• Step 6: You can see the acceleration values and clockwise angle between the magnetic north and x-axis

The X/Y/Z shows the 3 axis acceleration, and then the angle between the magnetic north and x-axis calculated.

And also the angle between the magnetic north and the projection of positive x-axis calculated.

LSM303 Raspberry Pi Guide

The following tutorial uses the Raspberry Pi 3 Model B, though other models such as Pi B/B+/A+/2/3 fits as well.

What you’ll need to get started:

Hardware configurations:

  • Step 1: Plug the GrovePi_Plus into Raspberry
  • Step 2: Connect Grove -6-Axis Accelerometer and Compass V2.0 to I2C port of GrovePi_Plus
  • Step 3: Connect the Raspberry to PC through USB cable

It should look something like this after pairing things up:

Software configurations

  • Step 1: Follow Setting Software to configure the development environment
  • Step 2: Git clone the Github repository
cd ~
git clone https://github.com/DexterInd/GrovePi.git
  • Step 3: Execute below commands to use this sensor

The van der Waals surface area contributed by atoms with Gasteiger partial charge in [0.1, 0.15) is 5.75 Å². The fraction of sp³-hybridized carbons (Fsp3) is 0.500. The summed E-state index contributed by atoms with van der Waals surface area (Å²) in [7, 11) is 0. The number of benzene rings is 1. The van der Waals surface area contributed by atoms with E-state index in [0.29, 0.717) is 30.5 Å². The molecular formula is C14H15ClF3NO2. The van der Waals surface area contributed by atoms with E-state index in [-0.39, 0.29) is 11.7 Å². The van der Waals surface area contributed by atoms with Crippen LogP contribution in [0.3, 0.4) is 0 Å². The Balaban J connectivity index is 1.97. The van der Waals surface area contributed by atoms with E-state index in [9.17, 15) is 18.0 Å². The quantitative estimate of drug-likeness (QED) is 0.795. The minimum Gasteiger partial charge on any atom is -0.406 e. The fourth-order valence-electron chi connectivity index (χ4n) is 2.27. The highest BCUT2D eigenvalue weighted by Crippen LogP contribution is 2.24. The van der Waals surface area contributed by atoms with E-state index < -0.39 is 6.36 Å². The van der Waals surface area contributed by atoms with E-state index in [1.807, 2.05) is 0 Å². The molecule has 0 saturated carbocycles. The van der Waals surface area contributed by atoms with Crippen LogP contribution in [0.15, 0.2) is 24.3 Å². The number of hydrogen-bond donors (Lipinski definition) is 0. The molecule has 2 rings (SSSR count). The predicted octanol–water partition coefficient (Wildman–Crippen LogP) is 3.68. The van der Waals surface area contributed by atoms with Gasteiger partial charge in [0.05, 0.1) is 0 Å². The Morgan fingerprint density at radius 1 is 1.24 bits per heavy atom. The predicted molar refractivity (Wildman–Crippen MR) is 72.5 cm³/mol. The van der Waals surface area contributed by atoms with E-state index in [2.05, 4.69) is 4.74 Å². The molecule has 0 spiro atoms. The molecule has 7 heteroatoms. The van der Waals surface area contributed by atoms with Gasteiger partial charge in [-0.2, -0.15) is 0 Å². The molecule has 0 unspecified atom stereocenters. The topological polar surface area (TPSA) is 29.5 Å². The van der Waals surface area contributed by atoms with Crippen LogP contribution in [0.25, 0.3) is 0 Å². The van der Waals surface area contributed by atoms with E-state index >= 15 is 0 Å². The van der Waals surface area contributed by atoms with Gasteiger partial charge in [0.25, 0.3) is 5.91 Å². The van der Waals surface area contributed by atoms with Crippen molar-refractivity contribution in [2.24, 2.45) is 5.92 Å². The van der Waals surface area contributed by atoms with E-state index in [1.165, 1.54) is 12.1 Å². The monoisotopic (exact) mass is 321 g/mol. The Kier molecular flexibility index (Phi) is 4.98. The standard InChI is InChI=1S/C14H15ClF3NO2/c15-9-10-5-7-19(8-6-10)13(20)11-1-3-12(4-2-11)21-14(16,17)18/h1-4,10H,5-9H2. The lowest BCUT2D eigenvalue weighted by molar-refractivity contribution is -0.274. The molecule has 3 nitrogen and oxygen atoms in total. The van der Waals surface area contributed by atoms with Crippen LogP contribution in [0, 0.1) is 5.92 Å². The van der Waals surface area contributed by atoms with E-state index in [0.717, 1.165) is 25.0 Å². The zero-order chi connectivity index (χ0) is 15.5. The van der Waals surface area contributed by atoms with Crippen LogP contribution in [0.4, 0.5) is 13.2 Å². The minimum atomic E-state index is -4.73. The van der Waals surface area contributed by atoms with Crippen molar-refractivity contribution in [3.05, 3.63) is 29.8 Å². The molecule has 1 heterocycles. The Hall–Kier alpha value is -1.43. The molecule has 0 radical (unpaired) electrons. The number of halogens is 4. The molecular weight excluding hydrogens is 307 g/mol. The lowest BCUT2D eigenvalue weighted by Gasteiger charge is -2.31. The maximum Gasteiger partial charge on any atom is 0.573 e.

cd ~/GrovePi/Software/Python/grove_6axis_acc_compass
python grove_6axis_accel_compass_example.py

Here is the python code of example:

#!/usr/bin/env python
#
# GrovePi example for using the Grove - 6-Axis Accelerometer&Compass v2.0(http://www.seeedstudio.com/depot/Grove-6Axis-AccelerometerCompass-v20-p-2476.html)
#
# The GrovePi connects the Raspberry Pi and Grove sensors.  You can learn more about GrovePi here:  http://www.dexterindustries.com/GrovePi
#
# Have a question about this library?  Ask on the forums here:  http://forum.dexterindustries.com/c/grovepi
#
'''
## License
The MIT License (MIT)
GrovePi for the Raspberry Pi: an open source platform for connecting Grove Sensors to the Raspberry Pi.
Copyright (C) 2017  Dexter Industries
Permission is hereby granted, free of charge, to any person obtaining a copy
of this software and associated documentation files (the "Software"), to deal
in the Software without restriction, including without limitation the rights